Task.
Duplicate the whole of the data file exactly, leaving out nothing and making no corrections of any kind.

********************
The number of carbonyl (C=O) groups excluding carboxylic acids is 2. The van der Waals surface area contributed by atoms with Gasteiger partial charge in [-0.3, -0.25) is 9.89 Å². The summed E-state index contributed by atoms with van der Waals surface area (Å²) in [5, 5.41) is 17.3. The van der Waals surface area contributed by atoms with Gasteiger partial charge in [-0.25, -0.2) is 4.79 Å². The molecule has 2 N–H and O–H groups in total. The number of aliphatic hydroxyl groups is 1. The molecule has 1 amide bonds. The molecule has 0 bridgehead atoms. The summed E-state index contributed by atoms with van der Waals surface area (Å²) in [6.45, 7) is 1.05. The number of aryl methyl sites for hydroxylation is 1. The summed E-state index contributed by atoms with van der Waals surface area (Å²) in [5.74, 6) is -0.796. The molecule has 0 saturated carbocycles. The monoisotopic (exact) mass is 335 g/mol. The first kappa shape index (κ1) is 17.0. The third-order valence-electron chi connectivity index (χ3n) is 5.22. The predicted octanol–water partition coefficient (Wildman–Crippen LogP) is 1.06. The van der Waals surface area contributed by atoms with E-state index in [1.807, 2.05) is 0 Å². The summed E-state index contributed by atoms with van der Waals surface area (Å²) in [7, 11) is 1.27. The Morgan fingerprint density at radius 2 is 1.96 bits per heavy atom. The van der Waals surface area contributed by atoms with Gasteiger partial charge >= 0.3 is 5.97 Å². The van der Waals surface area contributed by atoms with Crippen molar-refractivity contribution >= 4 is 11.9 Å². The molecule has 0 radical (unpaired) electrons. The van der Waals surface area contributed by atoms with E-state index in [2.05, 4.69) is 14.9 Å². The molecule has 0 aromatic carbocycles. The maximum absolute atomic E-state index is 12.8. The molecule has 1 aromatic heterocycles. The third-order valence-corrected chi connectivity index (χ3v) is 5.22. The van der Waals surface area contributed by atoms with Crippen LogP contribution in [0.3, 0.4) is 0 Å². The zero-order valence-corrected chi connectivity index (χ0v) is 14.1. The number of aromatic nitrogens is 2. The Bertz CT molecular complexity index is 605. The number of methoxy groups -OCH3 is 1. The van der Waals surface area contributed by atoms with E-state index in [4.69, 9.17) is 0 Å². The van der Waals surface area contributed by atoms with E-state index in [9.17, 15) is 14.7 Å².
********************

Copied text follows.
The number of carbonyl (C=O) groups excluding carboxylic acids is 2. The van der Waals surface area contributed by atoms with Gasteiger partial charge in [-0.3, -0.25) is 9.89 Å². The summed E-state index contributed by atoms with van der Waals surface area (Å²) in [5, 5.41) is 17.3. The van der Waals surface area contributed by atoms with Gasteiger partial charge in [-0.25, -0.2) is 4.79 Å². The molecule has 2 N–H and O–H groups in total. The number of aliphatic hydroxyl groups is 1. The molecule has 1 amide bonds. The molecule has 0 bridgehead atoms. The summed E-state index contributed by atoms with van der Waals surface area (Å²) in [6.45, 7) is 1.05. The number of aryl methyl sites for hydroxylation is 1. The summed E-state index contributed by atoms with van der Waals surface area (Å²) in [5.74, 6) is -0.796. The molecule has 0 saturated carbocycles. The monoisotopic (exact) mass is 335 g/mol. The first kappa shape index (κ1) is 17.0. The third-order valence-electron chi connectivity index (χ3n) is 5.22. The predicted octanol–water partition coefficient (Wildman–Crippen LogP) is 1.06. The van der Waals surface area contributed by atoms with E-state index in [1.807, 2.05) is 0 Å². The summed E-state index contributed by atoms with van der Waals surface area (Å²) in [7, 11) is 1.27. The Morgan fingerprint density at radius 2 is 1.96 bits per heavy atom. The van der Waals surface area contributed by atoms with Gasteiger partial charge >= 0.3 is 5.97 Å². The van der Waals surface area contributed by atoms with Crippen molar-refractivity contribution >= 4 is 11.9 Å². The molecule has 0 radical (unpaired) electrons. The van der Waals surface area contributed by atoms with E-state index in [2.05, 4.69) is 14.9 Å². The molecule has 0 aromatic carbocycles. The maximum absolute atomic E-state index is 12.8. The molecule has 1 aromatic heterocycles. The third-order valence-corrected chi connectivity index (χ3v) is 5.22. The van der Waals surface area contributed by atoms with Crippen LogP contribution in [0.3, 0.4) is 0 Å². The zero-order valence-corrected chi connectivity index (χ0v) is 14.1. The number of aromatic nitrogens is 2. The Bertz CT molecular complexity index is 605. The number of methoxy groups -OCH3 is 1. The van der Waals surface area contributed by atoms with E-state index in [4.69, 9.17) is 0 Å². The van der Waals surface area contributed by atoms with E-state index in [9.17, 15) is 14.7 Å².